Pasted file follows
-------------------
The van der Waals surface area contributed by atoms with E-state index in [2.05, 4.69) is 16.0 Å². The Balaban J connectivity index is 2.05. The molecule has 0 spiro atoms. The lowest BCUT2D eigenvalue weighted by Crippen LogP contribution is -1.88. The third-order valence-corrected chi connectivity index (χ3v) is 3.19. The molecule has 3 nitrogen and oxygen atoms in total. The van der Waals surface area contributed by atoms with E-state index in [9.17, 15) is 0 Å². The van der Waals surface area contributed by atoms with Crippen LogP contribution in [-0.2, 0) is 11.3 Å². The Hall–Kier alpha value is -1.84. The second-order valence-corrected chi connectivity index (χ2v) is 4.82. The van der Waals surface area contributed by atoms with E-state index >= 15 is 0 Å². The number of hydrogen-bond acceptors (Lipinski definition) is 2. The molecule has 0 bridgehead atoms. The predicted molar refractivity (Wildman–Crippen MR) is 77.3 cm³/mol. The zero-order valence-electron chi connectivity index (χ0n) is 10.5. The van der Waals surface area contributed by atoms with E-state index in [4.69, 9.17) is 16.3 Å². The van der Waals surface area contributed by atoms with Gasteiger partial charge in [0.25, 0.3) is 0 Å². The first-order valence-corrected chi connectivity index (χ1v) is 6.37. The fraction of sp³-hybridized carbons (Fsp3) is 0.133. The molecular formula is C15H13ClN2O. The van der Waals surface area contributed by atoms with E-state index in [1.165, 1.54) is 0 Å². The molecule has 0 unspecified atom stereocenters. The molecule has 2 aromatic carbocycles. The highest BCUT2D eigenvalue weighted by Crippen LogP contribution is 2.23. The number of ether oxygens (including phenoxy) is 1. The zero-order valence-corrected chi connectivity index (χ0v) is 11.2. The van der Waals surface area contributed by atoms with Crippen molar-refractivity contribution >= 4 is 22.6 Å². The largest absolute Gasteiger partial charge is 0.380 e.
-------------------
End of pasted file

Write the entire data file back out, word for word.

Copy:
The van der Waals surface area contributed by atoms with E-state index in [2.05, 4.69) is 16.0 Å². The Balaban J connectivity index is 2.05. The molecule has 0 spiro atoms. The lowest BCUT2D eigenvalue weighted by Crippen LogP contribution is -1.88. The third-order valence-corrected chi connectivity index (χ3v) is 3.19. The molecule has 3 nitrogen and oxygen atoms in total. The van der Waals surface area contributed by atoms with E-state index in [9.17, 15) is 0 Å². The van der Waals surface area contributed by atoms with Crippen LogP contribution in [-0.2, 0) is 11.3 Å². The Hall–Kier alpha value is -1.84. The second-order valence-corrected chi connectivity index (χ2v) is 4.82. The van der Waals surface area contributed by atoms with E-state index >= 15 is 0 Å². The number of hydrogen-bond acceptors (Lipinski definition) is 2. The molecule has 0 bridgehead atoms. The predicted molar refractivity (Wildman–Crippen MR) is 77.3 cm³/mol. The zero-order valence-electron chi connectivity index (χ0n) is 10.5. The van der Waals surface area contributed by atoms with E-state index in [4.69, 9.17) is 16.3 Å². The van der Waals surface area contributed by atoms with Gasteiger partial charge in [0.25, 0.3) is 0 Å². The first-order valence-corrected chi connectivity index (χ1v) is 6.37. The fraction of sp³-hybridized carbons (Fsp3) is 0.133. The molecular formula is C15H13ClN2O. The van der Waals surface area contributed by atoms with E-state index in [1.165, 1.54) is 0 Å². The molecule has 0 unspecified atom stereocenters. The molecule has 2 aromatic carbocycles. The highest BCUT2D eigenvalue weighted by Crippen LogP contribution is 2.23. The number of ether oxygens (including phenoxy) is 1. The zero-order valence-corrected chi connectivity index (χ0v) is 11.2. The van der Waals surface area contributed by atoms with Crippen molar-refractivity contribution >= 4 is 22.6 Å². The largest absolute Gasteiger partial charge is 0.380 e.